Slash and burn: Angry premiers vent fury over $33b of federal infrastructure cuts

Commuter car parks, highway upgrades and fast rail projects across the country will have their funding slashed as the federal government tries to rein in spending after a $33 billion budget blow out.

Nov 16, 2023, updated Nov 16, 2023
Australian Infrastructure Minister Catherine King speaks to the media . (AAP Image/Lukas Coch)

Australian Infrastructure Minister Catherine King speaks to the media . (AAP Image/Lukas Coch)

The Geelong Fast Rail, the Sydney to Newcastle faster rail upgrade, the Truro Bypass and the New England Highway project are among 50 projects that will no longer receive money from the Commonwealth.

The government has also taken an axe to commuter car parks in Queensland and NSW, which were criticised in an auditor-general report and labelled as pork-barrelling by Labor.

Infrastructure Minister Catherine King said the cuts represented projects that were not realistically going to be delivered with the available funding, had made little to no progress over a significant amount of time, or did not align with national priorities.

“(The infrastructure review) painted a sad and frankly sorry picture of the health of our infrastructure investment pipeline,” she told reporters on Thursday.

“From now on, the Australian government’s investment infrastructure will focus on productivity, sustainability and liveability.”

Ms King said the government had undertaken “considered consultation” with states and territories.

Though jurisdictions did not always agree, they had created a list of projects the Commonwealth will partner on, and there should be no surprises for state leaders.

“Every single state is getting a fair share of the infrastructure pipeline,” she said.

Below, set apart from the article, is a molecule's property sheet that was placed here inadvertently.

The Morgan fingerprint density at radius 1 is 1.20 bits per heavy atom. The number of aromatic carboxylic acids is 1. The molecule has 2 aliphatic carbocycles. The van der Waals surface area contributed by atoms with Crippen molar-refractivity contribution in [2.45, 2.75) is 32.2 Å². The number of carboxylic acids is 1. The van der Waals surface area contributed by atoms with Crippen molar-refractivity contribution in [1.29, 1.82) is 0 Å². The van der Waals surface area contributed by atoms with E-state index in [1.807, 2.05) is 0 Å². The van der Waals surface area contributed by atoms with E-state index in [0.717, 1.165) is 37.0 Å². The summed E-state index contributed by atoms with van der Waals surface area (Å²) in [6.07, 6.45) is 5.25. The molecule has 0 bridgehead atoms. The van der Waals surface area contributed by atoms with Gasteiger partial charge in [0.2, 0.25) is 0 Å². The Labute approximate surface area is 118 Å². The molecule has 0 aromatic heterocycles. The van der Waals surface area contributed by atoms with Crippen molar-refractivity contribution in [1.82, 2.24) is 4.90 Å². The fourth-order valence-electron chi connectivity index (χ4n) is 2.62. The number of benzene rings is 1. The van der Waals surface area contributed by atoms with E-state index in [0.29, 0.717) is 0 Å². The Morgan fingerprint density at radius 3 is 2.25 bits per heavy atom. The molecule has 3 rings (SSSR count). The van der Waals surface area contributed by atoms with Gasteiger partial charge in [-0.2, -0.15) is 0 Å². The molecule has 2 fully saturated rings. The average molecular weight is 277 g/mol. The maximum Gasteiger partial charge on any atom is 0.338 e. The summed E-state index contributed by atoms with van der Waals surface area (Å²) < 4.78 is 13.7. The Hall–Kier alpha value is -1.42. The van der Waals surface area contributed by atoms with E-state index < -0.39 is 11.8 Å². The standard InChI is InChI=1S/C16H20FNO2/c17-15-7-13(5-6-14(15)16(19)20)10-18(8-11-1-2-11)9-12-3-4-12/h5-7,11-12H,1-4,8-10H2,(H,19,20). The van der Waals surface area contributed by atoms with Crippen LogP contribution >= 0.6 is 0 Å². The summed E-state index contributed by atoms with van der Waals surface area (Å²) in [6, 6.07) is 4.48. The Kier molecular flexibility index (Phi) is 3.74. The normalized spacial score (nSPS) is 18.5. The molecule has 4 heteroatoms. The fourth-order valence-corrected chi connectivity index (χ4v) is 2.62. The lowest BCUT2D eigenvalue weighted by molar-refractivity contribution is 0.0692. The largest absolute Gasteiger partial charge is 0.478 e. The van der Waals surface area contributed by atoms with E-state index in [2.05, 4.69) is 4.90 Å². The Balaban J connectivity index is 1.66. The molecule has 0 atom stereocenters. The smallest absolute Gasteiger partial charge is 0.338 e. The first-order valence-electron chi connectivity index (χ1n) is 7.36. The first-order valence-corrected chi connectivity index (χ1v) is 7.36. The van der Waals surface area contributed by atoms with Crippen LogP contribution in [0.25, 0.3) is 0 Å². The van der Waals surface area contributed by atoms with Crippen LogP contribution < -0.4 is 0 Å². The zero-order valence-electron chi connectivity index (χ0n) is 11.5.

However many premiers, including Queensland’s Annastacia Palaszczuk and Chris Minns in NSW previously said they were not happy with the new arrangement and are unlikely to be impressed as their major projects are scrapped.

Victorian Premier Jacinta Allan said on Thursday that every cent of federal funding committed to Victorian projects must stay in the state.

Queensland Treasurer Cameron Dick has also made his displeasure known.

“Our message to Catherine King: treat Queensland more like Qantas and less like Qatar,” he wrote on X, formerly known as Twitter, in reference to critic’s questions about her preferable treatment of the Australian airline.

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About 400 projects have survived the chopping block and are expected to be completed or substantially developed over the next 10 years including the Tanami Road upgrade in Central Australia and the M1 Pacific Motorway Extension.

The Melbourne Airport Rail Link, the Milton Ulladulla Bypass and a Tasman Bridge are also safe, with no overall cut to the $120 billion infrastructure pipeline.

The government is tipping in additional funding to 11 projects, including South Australia’s North-South Corridor ($2.7 billion), Queensland’s Logan-Gold Coast Faster Rail ($1.75 billion) and Western Australia’s Metronet ($1 billion).

Some nearby projects will be grouped in “corridors” while others will have a business case developed while remaining cash is saved for future construction.

Ms King said the new program was fit for purpose, fiscally responsible and deliverable, an improvement from the previous government’s plans where the number of infrastructure projects ballooned from 150 to 800.

“The independent review found the Infrastructure Investment Program we inherited could not be delivered,” she said.

Smoothing the infrastructure pipeline would also address inflation in line with recommendations from the International Monetary Fund.

In a major funding overhaul earlier this week, the Commonwealth said it would contribute 50 per cent of major project funding going forward.

It previously fully funded projects or at an 80-20 split with the states.

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